4 January marked World Braille Day, a day nominated by the United Nations (UN) in 2019 to commemorate the birthday of French educator and braille founder Louis Braille. World Braille Day also intends to raise awareness on the significance of braille and advocate for the inclusion of blind and partially-sighted people in various fields of work and industries.
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Braille is the world’s most popular tactile representation of alphabetic and numerical symbols, using six raised dots to represent, at the most basic level, letters and numbers. People read braille by moving their fingertips from left to right across the lines of dots. Braille can also be used to represent mathematical and scientific symbols and even musical symbols. This tactical representation has two basic codes. Grade 1 braille is a direct substitution of normal print letters for letters from the braille alphabet. Grade 2 is a shorter form where certain letter combinations and other frequently used short words are given an abbreviated braille pattern.
Created by blind French educator Louis Braille in 1824, braille works by assigning characters to rectangular blocks called “cells” or “cages” that have tiny bumps called raised dots. The number and arrangement of these dots distinguish one character from another. Braille uses a sensory military code called night writing developed by Charles Barbier to generate words that a blind person can decipher by touching. All braille characters are created through the six raised dots in each cage, and each cage is used to denote one particular letter.
In the years since its invention, braille has provided countless equal learning opportunities for the blind and those who are visually impaired. It is included in the Convention on the Rights of Persons with Disabilities and is available in 133 languages, as per the third edition of World Braille Usage.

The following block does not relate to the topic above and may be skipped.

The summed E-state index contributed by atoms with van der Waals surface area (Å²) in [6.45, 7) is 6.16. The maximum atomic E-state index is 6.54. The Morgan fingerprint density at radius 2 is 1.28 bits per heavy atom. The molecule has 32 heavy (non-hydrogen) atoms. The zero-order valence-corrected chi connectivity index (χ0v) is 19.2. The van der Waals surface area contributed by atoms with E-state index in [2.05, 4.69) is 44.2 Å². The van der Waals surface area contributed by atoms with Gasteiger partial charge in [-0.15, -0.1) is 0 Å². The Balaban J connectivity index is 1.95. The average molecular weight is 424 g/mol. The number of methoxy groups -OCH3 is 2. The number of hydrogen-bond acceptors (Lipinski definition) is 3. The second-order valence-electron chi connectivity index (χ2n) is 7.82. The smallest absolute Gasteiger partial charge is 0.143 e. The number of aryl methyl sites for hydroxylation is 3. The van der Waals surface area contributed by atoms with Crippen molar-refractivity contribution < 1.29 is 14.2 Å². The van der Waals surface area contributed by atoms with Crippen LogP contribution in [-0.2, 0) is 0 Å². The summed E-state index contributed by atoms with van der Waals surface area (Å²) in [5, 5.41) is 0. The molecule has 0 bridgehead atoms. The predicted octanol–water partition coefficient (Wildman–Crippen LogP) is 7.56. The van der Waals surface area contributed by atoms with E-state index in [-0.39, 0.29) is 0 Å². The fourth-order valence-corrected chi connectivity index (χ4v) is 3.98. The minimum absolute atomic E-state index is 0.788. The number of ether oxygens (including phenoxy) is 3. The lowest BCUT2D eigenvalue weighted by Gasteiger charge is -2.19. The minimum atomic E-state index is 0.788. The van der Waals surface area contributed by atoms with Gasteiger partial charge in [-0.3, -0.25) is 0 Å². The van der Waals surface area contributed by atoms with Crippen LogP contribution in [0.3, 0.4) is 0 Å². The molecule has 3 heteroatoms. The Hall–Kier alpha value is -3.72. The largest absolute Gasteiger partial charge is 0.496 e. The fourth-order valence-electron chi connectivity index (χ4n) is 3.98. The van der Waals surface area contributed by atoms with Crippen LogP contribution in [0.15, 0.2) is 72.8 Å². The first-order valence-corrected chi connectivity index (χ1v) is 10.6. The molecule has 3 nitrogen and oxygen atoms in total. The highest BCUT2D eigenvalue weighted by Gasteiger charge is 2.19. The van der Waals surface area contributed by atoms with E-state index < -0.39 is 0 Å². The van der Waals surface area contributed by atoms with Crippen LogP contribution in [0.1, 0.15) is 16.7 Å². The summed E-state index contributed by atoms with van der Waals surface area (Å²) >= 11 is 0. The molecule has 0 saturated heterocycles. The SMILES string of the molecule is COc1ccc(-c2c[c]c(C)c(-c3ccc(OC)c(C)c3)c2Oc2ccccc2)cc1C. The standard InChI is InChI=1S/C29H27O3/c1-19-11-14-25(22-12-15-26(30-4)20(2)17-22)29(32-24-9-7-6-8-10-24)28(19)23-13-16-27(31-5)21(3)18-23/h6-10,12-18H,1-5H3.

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This week, Brunch looks at braille in Sri Lanka, and Sinhala and Tamil braille, to examine how Sri Lanka’s blind and visually impaired use this tactical language to overcome the challenges of their disability.
Braille was introduced to Sri Lanka in 1912 by the School for the Deaf and Blind in Ratmalana. Later, schools were set up – in Ragama in 1935, and in 1956, the Nuffield School for the Deaf and Blind in Kaithady, Jaffna, to which Tamil speaking students were sent. Braille in Sinhala was introduced in the late 1900s. When it was first introduced, English characters were used to represent Sinhala letters. However, over time, this process proved troublesome, and thereafter a more practical code was introduced by the Ceylon School for the Deaf and Blind in Ratmalana. While there are “contracted braille systems” for English braille, which employ abbreviated words to save space, a similar system has not yet been formulated for Sinhala, although many attempts were made over the years.